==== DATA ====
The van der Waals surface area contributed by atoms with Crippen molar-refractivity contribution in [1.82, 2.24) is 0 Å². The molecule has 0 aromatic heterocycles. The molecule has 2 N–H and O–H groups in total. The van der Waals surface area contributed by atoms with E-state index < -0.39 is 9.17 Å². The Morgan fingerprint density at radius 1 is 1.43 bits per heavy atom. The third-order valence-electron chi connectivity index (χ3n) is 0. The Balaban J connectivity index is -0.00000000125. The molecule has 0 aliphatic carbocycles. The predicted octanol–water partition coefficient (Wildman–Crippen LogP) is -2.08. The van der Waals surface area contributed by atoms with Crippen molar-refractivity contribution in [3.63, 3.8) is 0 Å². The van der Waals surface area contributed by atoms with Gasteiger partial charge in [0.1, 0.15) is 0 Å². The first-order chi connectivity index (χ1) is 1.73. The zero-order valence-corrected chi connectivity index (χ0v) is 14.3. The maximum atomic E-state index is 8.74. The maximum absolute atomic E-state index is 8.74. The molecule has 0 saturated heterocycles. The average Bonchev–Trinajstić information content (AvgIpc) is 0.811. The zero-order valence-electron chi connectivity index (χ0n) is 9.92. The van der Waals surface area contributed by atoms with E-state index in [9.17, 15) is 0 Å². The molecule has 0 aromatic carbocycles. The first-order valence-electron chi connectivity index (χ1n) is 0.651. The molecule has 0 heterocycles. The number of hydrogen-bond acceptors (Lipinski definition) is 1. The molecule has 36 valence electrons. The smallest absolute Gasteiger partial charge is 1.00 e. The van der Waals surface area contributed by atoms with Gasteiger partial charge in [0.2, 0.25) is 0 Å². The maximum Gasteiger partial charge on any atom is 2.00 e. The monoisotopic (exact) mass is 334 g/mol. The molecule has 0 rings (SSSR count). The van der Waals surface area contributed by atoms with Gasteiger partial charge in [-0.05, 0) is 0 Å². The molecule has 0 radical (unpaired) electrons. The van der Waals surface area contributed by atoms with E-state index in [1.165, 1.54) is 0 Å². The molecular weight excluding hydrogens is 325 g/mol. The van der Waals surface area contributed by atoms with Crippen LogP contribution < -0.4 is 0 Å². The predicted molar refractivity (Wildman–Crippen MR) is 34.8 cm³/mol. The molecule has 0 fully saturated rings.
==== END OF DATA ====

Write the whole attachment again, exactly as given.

The van der Waals surface area contributed by atoms with Crippen molar-refractivity contribution in [1.82, 2.24) is 0 Å². The molecule has 0 aromatic heterocycles. The molecule has 2 N–H and O–H groups in total. The van der Waals surface area contributed by atoms with E-state index < -0.39 is 9.17 Å². The Morgan fingerprint density at radius 1 is 1.43 bits per heavy atom. The third-order valence-electron chi connectivity index (χ3n) is 0. The Balaban J connectivity index is -0.00000000125. The molecule has 0 aliphatic carbocycles. The predicted octanol–water partition coefficient (Wildman–Crippen LogP) is -2.08. The van der Waals surface area contributed by atoms with Crippen molar-refractivity contribution in [3.63, 3.8) is 0 Å². The van der Waals surface area contributed by atoms with Gasteiger partial charge in [0.1, 0.15) is 0 Å². The first-order chi connectivity index (χ1) is 1.73. The zero-order valence-corrected chi connectivity index (χ0v) is 14.3. The maximum atomic E-state index is 8.74. The maximum absolute atomic E-state index is 8.74. The molecule has 0 saturated heterocycles. The average Bonchev–Trinajstić information content (AvgIpc) is 0.811. The zero-order valence-electron chi connectivity index (χ0n) is 9.92. The van der Waals surface area contributed by atoms with E-state index in [9.17, 15) is 0 Å². The molecule has 0 aromatic carbocycles. The first-order valence-electron chi connectivity index (χ1n) is 0.651. The molecule has 0 heterocycles. The number of hydrogen-bond acceptors (Lipinski definition) is 1. The molecule has 36 valence electrons. The smallest absolute Gasteiger partial charge is 1.00 e. The van der Waals surface area contributed by atoms with Gasteiger partial charge in [0.2, 0.25) is 0 Å². The maximum Gasteiger partial charge on any atom is 2.00 e. The monoisotopic (exact) mass is 334 g/mol. The molecule has 0 rings (SSSR count). The van der Waals surface area contributed by atoms with Gasteiger partial charge in [-0.05, 0) is 0 Å². The molecule has 0 radical (unpaired) electrons. The van der Waals surface area contributed by atoms with E-state index in [1.165, 1.54) is 0 Å². The molecular weight excluding hydrogens is 325 g/mol. The van der Waals surface area contributed by atoms with Crippen LogP contribution < -0.4 is 0 Å². The predicted molar refractivity (Wildman–Crippen MR) is 34.8 cm³/mol. The molecule has 0 fully saturated rings.